On any given day in America, an estimated 80,000 prisoners are being held in solitary confinement, to either protect them from harm, or to prevent them from harming others. It's a controversial practice which critics say is counter-productive. Tomorrow night, television viewers across the nation will get a look inside the solitary confinement unit at the Maine State Prison in Warren, where the number of prisoners being held in solitary has been reduced by two-thirds in recent years. The PBS program Frontline will air "Solitary Nation," a one-hour documentary directed by award-winning filmmaker Dan Edge.
Edge and his crew were granted unfettered access to the solitary confinement unit at the Maine State Prison for a number of weeks last winter, and the result is a graphic and up-close look at what life is like for inmates and for the officers.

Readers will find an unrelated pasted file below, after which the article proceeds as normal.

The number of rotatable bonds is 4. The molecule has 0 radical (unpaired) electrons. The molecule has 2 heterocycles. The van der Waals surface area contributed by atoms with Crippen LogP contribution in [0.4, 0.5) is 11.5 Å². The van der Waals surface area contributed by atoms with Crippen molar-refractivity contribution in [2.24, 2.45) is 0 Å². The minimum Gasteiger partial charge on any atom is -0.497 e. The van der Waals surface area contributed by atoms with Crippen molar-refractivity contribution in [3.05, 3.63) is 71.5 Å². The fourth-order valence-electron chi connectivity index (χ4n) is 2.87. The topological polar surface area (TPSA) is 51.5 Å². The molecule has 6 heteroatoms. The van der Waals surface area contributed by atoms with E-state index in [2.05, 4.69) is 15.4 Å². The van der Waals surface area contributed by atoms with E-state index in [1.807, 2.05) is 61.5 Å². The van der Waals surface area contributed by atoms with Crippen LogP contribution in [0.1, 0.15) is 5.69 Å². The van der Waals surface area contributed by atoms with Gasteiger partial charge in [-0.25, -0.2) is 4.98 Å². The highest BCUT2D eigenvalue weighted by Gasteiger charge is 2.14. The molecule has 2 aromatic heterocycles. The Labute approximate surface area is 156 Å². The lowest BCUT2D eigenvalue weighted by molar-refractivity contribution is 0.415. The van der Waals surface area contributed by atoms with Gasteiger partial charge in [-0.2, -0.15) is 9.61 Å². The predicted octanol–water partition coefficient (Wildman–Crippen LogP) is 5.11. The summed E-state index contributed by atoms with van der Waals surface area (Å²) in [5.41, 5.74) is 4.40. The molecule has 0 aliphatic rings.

Filmmaker Dan Edge speaks by telephone from Boston about the documentary. Edge's documentary, Solitary Nation, about life at Maine State Prison's solitary confinement unit, aired recently on MPBN Television.
[A transcript is not available]